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Floods trigger road closures in Pacific Northwest

Canadian city cut off via land from rest of country

A massive wind and rainstorm that began Friday triggered flooding and mudslides in the Pacific Northwest near the Canada border, leading to evacuations, power outages and the closure of several highways.

British Columbia

The storm slammed parts of Canada, where wind and storm warnings were issued Monday in British Columbia.

The entire city of Merritt was ordered to evacuate after the municipal wastewater treatment plant failed, CBC reported, and authorities used helicopters to rescue 275 people who had been stranded on a main highway. The province saw rain and wind and even forecast snow that caused power outages and prompted officials to close schools and block some roadways, according to CTV News Vancouver.

As of Monday afternoon there was no way to drive between Vancouver and the rest of Canada. The Lower Mainland and Fraser Valley had been completely cut off. Flooding and mudslides had closed most routes between the coast and the British Columbia interior. The only way to drive between the coast and the rest of Canada at this time continues to be through the United States.

However, as previously noted, Washington is also seeing highway closures due to the weather and residents would need a COVID-19 test to reenter Canada.

Look for the latest British Columbia road closures here.

Pacific Northwest

Landslides caused by multiple rounds of heavy rain and intense winds in recent days, as well as saturated soil, led to the closure of Interstate 5  Monday night. The West Coast’s main north-south highway, which had been shut down in both directions, reopened Tuesday. However, U.S. Highway 101, another major north-south route in the region, remained closed in some areas.

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Dramatic drone video posted by the city of Bellingham showed abandoned cars submerged in the streets, as well as people using kayaks to get around.

Bellingham International Airport (ICAO code: BLI) received a daily record of 1.89 inches of rain Monday, after a daily record of 2.78 inches Sunday. The city has seen measurable rainfall every day for the past week, for a total of 6.81 inches. Normal total rainfall for the same time period is 1.26 inches.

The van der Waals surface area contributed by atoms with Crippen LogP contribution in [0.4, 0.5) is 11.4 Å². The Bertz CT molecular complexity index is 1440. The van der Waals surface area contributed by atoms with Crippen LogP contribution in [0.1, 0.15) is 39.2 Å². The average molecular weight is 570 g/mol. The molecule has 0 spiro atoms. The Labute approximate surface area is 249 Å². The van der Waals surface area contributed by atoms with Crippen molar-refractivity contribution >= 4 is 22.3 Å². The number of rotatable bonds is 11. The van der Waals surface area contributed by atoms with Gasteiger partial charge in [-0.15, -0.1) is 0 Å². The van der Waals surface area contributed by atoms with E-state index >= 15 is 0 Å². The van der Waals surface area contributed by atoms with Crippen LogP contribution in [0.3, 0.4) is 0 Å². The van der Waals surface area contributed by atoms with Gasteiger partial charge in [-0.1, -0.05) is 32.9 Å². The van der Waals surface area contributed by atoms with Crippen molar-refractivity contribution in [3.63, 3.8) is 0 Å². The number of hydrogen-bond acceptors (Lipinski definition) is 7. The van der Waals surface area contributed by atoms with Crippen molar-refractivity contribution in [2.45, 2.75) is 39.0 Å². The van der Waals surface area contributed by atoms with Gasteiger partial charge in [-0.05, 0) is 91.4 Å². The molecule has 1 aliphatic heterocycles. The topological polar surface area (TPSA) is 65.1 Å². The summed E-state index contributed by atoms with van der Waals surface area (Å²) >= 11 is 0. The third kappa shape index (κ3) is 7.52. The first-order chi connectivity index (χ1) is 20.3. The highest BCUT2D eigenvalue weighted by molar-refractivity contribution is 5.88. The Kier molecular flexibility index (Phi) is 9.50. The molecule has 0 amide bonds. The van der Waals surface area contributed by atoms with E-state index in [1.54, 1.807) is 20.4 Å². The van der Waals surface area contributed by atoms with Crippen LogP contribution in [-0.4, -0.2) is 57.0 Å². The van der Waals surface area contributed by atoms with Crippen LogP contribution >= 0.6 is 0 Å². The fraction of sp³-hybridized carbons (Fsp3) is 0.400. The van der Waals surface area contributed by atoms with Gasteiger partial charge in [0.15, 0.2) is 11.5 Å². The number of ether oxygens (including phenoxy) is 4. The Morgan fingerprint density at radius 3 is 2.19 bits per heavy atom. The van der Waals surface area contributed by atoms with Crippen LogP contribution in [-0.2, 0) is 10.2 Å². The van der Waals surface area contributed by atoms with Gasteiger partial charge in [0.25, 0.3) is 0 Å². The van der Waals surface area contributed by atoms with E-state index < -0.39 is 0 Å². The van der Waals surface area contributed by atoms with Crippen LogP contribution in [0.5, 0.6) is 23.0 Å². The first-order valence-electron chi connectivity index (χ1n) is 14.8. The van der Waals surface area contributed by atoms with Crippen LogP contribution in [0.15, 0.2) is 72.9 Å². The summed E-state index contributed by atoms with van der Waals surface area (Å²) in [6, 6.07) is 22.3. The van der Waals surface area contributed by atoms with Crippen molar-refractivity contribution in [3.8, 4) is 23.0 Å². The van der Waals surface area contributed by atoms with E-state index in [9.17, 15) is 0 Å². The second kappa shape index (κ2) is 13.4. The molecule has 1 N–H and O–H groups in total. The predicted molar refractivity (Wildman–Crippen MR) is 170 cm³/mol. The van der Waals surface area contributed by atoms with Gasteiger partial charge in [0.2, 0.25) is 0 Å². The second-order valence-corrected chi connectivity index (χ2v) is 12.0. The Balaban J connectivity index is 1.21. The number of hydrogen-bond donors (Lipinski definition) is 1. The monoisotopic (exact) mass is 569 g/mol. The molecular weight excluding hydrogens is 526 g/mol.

People were evacuated in several parts of the state and more than 158,0000 customers in western Washington had no power at one point Monday afternoon, the Associated Press reported. The number of customers without power was down to about 46,000 as of Tuesday afternoon, according to

Washington Gov. Jay Inslee declared a severe weather state of emergency for 14 counties in the western part of the state.

“Thanks to all the crews working to keep Washingtonians safe,” Inslee tweeted Monday evening.

The devastating flooding also extended into Oregon, where officials in one area rescued 20 people and three dogs from an inundated RV park. Heavy flooding across the state closed roads, trapped people in their homes and knocked out power in one area, the Salem Statesman Journal reported.

Despite rainfall subsiding, flood warnings remain in effect for Bellingham and other areas of northwestern Washington. Because of excessive runoff, it could take a day or two for waterways to recede to or below their flood stages.

Click here for more FreightWaves articles by Nick Austin.

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Nick Austin

Nick is a meteorologist with 20 years of forecasting and broadcasting experience. He was nominated for a Midsouth Emmy for his coverage during a 2008 western Tennessee tornado outbreak. He received his Bachelor of Science in Meteorology from Florida State University, as well as a Bachelor of Science in Management from the Georgia Tech. Nick is a member of the American Meteorological Society and National Weather Association. As a member of the weather team at WBBJ-TV in Jackson, Tennessee, Nick was nominated for a Mid-South Emmy for live coverage of a major tornado outbreak in February 2008. As part of the weather team at WRCB-TV in Chattanooga, Tennessee, Nick shared the Chattanooga Times-Free Press Best of the Best award for “Best Weather Team” eight consecutive years.